Home Adaptations: Speak with your doctor and inquire to see if an occupational therapist can evaluate the safety of the home and make specific recommendations.
- Bathroom: a toilet seat riser and grab bars can be added next to the toilet and in the bathtub. Using non-slip bath mats, and even a shower seat can be a good idea.
- Bedroom: side rails can be installed if they have difficulty getting out of bed.
Clothing/footwear: wear clothes that are not too long (i.e. that they won’t trip on and that won’t get caught in doorways) and footwear that fits properly, has a back support, and is not slippery.
Medications: Instruct them to review their medications with their doctor, mention if any make them feel dizzy, and ask if vitamin D supplements to strengthen bones are appropriate. If a medication makes them feel lightheaded when they stand (called orthostatic hypotension), instruct them to get up slowly and in steps: 1) sit up from lying down 2) slowly go from sitting to standing 3) wait a few seconds before beginning to walk.
Alcohol use: Alcohol may change the effects of medications or cause them to have extra difficulty with stairs, so alcohol may need to be kept to a minimum.
Exercise: Speak to a doctor or physiotherapist so that they may give you exercises that will strengthen their muscles and improve their balance.
Assistive devices: walkers or canes are available at your local pharmacy. Discuss with a health care professional (doctor, nurse or physiotherapist) if you are uncertain if this is necessary, or which to use. If they have difficulty getting up, remind them to ask for help.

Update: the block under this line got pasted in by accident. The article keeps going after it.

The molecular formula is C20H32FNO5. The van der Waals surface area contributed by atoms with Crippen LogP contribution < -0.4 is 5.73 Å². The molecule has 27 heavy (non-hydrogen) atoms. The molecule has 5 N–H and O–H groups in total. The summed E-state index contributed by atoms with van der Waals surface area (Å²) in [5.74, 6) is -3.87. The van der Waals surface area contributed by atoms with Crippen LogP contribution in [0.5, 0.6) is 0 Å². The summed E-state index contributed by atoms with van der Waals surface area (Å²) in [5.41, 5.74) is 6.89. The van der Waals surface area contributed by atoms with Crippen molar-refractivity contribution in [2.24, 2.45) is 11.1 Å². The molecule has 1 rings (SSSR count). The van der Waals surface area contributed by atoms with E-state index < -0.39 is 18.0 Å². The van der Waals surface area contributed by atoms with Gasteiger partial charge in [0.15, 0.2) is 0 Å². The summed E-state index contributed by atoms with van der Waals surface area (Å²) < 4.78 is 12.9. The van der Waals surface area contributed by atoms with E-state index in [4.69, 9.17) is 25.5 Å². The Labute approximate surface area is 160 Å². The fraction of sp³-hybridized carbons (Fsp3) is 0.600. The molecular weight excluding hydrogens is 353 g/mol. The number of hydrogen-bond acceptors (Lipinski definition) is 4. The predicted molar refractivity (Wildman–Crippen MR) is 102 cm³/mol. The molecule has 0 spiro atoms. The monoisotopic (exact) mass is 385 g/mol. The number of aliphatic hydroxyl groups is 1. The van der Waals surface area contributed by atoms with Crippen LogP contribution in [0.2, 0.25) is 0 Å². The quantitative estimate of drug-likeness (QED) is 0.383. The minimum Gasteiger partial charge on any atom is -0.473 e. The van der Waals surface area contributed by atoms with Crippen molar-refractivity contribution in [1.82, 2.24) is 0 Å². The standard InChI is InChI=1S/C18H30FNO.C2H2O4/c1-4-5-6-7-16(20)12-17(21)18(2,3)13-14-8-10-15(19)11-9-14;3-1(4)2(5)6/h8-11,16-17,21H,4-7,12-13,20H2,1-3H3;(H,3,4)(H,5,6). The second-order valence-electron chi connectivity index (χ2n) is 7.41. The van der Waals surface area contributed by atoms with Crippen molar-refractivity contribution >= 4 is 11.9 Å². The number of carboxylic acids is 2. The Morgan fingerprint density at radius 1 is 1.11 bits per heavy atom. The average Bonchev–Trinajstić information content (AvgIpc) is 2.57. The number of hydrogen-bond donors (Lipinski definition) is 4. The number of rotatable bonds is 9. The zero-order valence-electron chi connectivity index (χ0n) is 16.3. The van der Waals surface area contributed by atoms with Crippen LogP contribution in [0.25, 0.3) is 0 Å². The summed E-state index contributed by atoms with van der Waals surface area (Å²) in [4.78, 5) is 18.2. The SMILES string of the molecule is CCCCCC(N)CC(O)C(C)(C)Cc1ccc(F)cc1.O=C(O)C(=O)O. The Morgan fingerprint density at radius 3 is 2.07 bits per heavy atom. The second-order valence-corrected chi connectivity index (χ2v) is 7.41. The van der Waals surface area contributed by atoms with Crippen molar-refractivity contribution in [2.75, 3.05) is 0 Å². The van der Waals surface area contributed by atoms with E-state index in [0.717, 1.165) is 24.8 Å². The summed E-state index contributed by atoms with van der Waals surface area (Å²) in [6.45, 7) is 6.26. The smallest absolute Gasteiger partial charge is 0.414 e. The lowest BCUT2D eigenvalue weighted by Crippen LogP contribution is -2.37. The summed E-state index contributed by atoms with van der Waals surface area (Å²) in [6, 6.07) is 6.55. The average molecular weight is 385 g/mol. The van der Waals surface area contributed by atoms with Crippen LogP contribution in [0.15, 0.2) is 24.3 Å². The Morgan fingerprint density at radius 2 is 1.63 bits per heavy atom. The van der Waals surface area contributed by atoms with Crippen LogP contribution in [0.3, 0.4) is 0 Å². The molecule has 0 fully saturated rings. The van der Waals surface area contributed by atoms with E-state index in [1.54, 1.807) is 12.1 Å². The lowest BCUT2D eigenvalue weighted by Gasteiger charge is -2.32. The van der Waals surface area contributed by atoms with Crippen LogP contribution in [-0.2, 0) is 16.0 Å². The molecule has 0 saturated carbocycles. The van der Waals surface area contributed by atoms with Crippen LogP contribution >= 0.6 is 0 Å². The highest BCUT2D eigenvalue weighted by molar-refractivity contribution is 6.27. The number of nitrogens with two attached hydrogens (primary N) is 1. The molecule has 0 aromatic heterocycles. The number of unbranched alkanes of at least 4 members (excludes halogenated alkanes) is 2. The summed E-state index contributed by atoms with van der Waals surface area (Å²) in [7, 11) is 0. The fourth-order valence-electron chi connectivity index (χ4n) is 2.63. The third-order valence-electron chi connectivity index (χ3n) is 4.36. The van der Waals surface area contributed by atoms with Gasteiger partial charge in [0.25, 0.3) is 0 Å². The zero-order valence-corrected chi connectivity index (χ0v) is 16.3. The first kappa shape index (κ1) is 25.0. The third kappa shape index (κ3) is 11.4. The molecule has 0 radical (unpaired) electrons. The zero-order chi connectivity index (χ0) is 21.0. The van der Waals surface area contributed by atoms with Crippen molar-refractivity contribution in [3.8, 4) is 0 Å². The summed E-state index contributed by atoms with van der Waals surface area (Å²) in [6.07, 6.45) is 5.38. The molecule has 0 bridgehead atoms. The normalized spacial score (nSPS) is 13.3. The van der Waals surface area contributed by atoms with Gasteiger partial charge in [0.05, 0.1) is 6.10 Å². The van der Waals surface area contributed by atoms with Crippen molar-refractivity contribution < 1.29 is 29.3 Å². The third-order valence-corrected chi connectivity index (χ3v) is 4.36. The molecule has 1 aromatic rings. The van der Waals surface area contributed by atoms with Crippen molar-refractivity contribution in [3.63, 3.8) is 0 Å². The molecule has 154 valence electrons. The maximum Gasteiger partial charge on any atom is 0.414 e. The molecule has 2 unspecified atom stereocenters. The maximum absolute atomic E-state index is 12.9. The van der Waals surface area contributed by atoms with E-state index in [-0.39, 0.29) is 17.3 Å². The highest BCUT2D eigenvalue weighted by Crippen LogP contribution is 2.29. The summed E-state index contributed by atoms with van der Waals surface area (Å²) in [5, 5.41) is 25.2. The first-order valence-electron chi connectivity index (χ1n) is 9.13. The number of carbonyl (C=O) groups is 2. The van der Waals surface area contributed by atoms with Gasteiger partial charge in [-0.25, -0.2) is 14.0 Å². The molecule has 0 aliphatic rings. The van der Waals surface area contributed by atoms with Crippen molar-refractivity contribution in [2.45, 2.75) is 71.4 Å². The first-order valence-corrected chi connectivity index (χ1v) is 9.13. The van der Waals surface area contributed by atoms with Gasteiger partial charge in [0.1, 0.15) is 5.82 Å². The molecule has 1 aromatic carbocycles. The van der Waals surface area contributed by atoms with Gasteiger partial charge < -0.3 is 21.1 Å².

Personal emergency response system: especially if they are living alone, installing an emergency button that they can use if they do fall may be important for their safety.
What Do I Do If They Have Fallen?
Depending on how severely injured they are, they may require immediate medical attention.
Take a deep breath. Call 911 if they have hit their head, lost consciousness, may have broken a bone, are suddenly confused, or are bleeding (especially if they are taking a medication to thin their blood). If they are injured, they should not try to get up themselves. If they feel strong enough to get up, they should follow these steps.
Figuring out what caused the fall is important, so you can address the cause. For example, if it was due to the stairs, reassess the safety of the stairs in their home. Make an appointment with their physician or nurse to tell them about the fall.
If the fall has caused them to be afraid of walking or climbing stairs, make sure this is addressed. Not walking at all will only make them weaker and in turn, further increase the chances that they will fall again.
Palmina Montanaro BScN
If you have any questions or concerns regarding the content of this article post, you may contact us directly at email@example.com.
Did you enjoy the content of this post? If so, please share this post and comment below. Your feedback is greatly appreciated. Don’t forget to follow the InfoPhysiotherapy Facebook page for more news and updates.
DISCLAIMER: This blog is not meant for diagnostic or treatment purposes. It should not substitute for professional diagnosis and treatment. The content of this blog is a resource for information only. This blog was created to serve as an information resource for both the general population and health professionals. For any further questions or concerns regarding concern for the safety of a loved one, please consult your doctor.
1. Kozier, B., Erb, G., Berman, A., Snyder, S. J., Buck, M., Yu, L., & Stamler, L. L. (2014). Fundamentals of Canadian nursing: concepts, process, and practice (3rd ed.). ON: Pearson Canada Inc.
2. C. (2016, July 05). Preventing Falls on Stairs | CMHC. Retrieved May 10, 2017, from https://www.cmhc-schl.gc.ca/odpub/pdf/63637.pdf
3. UpToDate. (2017). Patient education: Preventing falls (The Basics). Retrieved May 10, 2017, from https://www-uptodate-com.proxy3.library.mcgill.ca/contents/preventing-falls-the-basics?source=see_link
4. American Academy of Orthopaedic Surgeons. (2007, October). Getting Up From a Fall. Retrieved May 11, 2017, from http://orthoinfo.aaos.org/topic.cfm?topic=A00098